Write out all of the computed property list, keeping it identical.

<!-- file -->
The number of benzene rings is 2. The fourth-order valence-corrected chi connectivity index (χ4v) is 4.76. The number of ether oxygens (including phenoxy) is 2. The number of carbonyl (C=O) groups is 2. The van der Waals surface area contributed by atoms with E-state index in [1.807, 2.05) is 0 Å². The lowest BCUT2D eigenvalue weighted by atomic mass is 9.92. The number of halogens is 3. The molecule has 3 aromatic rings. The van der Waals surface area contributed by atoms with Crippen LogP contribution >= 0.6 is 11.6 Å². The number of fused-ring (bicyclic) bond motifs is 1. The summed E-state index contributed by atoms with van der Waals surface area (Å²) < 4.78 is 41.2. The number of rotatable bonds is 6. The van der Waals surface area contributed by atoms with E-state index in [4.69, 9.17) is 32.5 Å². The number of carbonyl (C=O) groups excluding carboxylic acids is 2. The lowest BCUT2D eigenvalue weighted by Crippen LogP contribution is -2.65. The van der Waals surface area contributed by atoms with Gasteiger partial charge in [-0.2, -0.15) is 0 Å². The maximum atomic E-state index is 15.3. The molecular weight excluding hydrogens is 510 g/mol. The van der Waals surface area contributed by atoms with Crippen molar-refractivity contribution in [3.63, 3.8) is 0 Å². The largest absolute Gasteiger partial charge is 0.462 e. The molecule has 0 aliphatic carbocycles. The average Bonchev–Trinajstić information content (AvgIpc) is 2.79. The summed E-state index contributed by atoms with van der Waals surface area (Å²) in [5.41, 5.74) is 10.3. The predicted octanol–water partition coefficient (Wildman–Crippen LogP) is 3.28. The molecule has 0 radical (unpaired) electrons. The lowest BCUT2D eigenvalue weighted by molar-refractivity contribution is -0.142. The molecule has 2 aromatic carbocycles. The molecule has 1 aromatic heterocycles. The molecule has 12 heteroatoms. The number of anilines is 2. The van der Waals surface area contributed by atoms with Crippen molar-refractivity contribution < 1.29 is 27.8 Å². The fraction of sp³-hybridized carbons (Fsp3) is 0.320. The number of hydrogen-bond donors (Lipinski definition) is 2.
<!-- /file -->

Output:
The number of benzene rings is 2. The fourth-order valence-corrected chi connectivity index (χ4v) is 4.76. The number of ether oxygens (including phenoxy) is 2. The number of carbonyl (C=O) groups is 2. The van der Waals surface area contributed by atoms with E-state index in [1.807, 2.05) is 0 Å². The lowest BCUT2D eigenvalue weighted by atomic mass is 9.92. The number of halogens is 3. The molecule has 3 aromatic rings. The van der Waals surface area contributed by atoms with Crippen LogP contribution >= 0.6 is 11.6 Å². The number of fused-ring (bicyclic) bond motifs is 1. The summed E-state index contributed by atoms with van der Waals surface area (Å²) < 4.78 is 41.2. The number of rotatable bonds is 6. The van der Waals surface area contributed by atoms with E-state index in [4.69, 9.17) is 32.5 Å². The number of carbonyl (C=O) groups excluding carboxylic acids is 2. The lowest BCUT2D eigenvalue weighted by Crippen LogP contribution is -2.65. The van der Waals surface area contributed by atoms with Gasteiger partial charge in [-0.2, -0.15) is 0 Å². The maximum atomic E-state index is 15.3. The molecular weight excluding hydrogens is 510 g/mol. The van der Waals surface area contributed by atoms with Crippen molar-refractivity contribution in [3.63, 3.8) is 0 Å². The largest absolute Gasteiger partial charge is 0.462 e. The molecule has 0 aliphatic carbocycles. The average Bonchev–Trinajstić information content (AvgIpc) is 2.79. The summed E-state index contributed by atoms with van der Waals surface area (Å²) in [5.41, 5.74) is 10.3. The predicted octanol–water partition coefficient (Wildman–Crippen LogP) is 3.28. The molecule has 0 radical (unpaired) electrons. The lowest BCUT2D eigenvalue weighted by molar-refractivity contribution is -0.142. The molecule has 2 aromatic carbocycles. The molecule has 1 aromatic heterocycles. The molecule has 12 heteroatoms. The number of anilines is 2. The van der Waals surface area contributed by atoms with Crippen molar-refractivity contribution < 1.29 is 27.8 Å². The fraction of sp³-hybridized carbons (Fsp3) is 0.320. The number of hydrogen-bond donors (Lipinski definition) is 2.